In a bar or restaurant, nothing matters more than the bottom line. Generating more gross revenue is every restaurateurs’ main focus, but controlling costs is what keeps the doors open.
Think of your total budget as a pie that adds up to 100%. All costs need to be squeezed into that pie. The remainder is net revenue: money in your pocket, money to expand, to remodel, to pay back your investors, etc.
The beauty of running a bar is that the cost of labor is lower than a restaurant, and margins on libations are much higher than food. Creating a consistent bottom line comes down to simple math.
Focus on What You Can Control
There are expenses like rent, utilities, workers’ compensation and other insurances that cannot be controlled. So focus on the ones you can control. These include labor costs, food costs, operating expenses, and repair and maintenance costs, just to name a few. These expenses require your daily focus and energy.
You want your liquor cost to be about 20%. This means if you sell a drink for $10, it should only cost $2 to make. This is a process called “costing your menu.” As you put together menu items, calculate the cost of the ingredients in each drink.
Let’s say a drink costs you $1.50 to make; you can’t sell it for less than $7.50. When bar owners account for waste and complementary items, it’s common to add an extra 10% to the price. Do this for every drink on your menu—from cocktails to soft drinks—and you won’t have to deal with any surprises at the end of the month. Your costs will be consistent no matter what your revenue looks like.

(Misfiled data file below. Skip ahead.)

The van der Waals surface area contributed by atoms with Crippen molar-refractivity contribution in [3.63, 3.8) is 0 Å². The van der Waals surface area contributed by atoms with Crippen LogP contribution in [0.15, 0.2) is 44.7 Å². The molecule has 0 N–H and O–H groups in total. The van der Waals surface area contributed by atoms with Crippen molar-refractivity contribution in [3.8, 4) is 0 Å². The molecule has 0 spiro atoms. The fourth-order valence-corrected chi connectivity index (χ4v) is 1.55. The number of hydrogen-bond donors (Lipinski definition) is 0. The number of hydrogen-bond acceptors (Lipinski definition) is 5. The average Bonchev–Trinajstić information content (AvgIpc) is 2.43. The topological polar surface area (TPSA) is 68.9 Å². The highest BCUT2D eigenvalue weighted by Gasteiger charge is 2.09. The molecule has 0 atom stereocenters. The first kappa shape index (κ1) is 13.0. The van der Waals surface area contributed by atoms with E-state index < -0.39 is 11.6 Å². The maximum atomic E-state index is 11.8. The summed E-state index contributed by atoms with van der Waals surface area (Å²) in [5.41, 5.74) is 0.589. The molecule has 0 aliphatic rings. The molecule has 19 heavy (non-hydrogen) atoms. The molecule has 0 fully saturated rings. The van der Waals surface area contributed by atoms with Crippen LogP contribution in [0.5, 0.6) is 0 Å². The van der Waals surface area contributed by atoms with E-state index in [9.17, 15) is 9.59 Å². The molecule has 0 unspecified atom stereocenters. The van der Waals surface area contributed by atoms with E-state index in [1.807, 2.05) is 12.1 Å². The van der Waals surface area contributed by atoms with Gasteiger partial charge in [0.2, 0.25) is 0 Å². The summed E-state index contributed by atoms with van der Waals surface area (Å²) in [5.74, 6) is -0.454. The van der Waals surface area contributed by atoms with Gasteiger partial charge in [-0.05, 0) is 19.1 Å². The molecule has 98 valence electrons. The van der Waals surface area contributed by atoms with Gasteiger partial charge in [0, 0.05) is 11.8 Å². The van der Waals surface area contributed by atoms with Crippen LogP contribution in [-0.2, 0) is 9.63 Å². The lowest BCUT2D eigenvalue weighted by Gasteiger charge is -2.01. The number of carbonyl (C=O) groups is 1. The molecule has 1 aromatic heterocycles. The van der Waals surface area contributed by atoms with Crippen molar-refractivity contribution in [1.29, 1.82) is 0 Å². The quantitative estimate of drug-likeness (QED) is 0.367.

Controlling costs gives you time to grow your business without the stress of constantly losing money.
Analyze the Numbers
For labor costs, do a “payroll vs. revenue” daily analysis. It’s a simple exercise that shows you how many labor dollars you spent the day before and compares that number against your revenue. If labor projections exceed your calculations, adjustments can be made on a daily basis. Waiting until the end of the month to calculate labor costs is a surefire way to get into financial trouble.
A point-of-sale system like QuickBooks Point of Sale can track employee work hours, which can be used to calculate your labor costs. Compare your daily labor costs to daily revenue numbers and projections. High-end establishments aim for labor costs between 25% and 28%, before benefits and taxes. If your labor costs are higher, look at ways to cut staff or reorganize operations.
It’s all a numbers game. Time spent analyzing those numbers is the best tool for success in the hospitality business. Once costs are addressed and controlled, businesses can mature naturally through hard work and creativity. For more tips on managing your bar’s finances, see our financial checklist for restaurants and bars.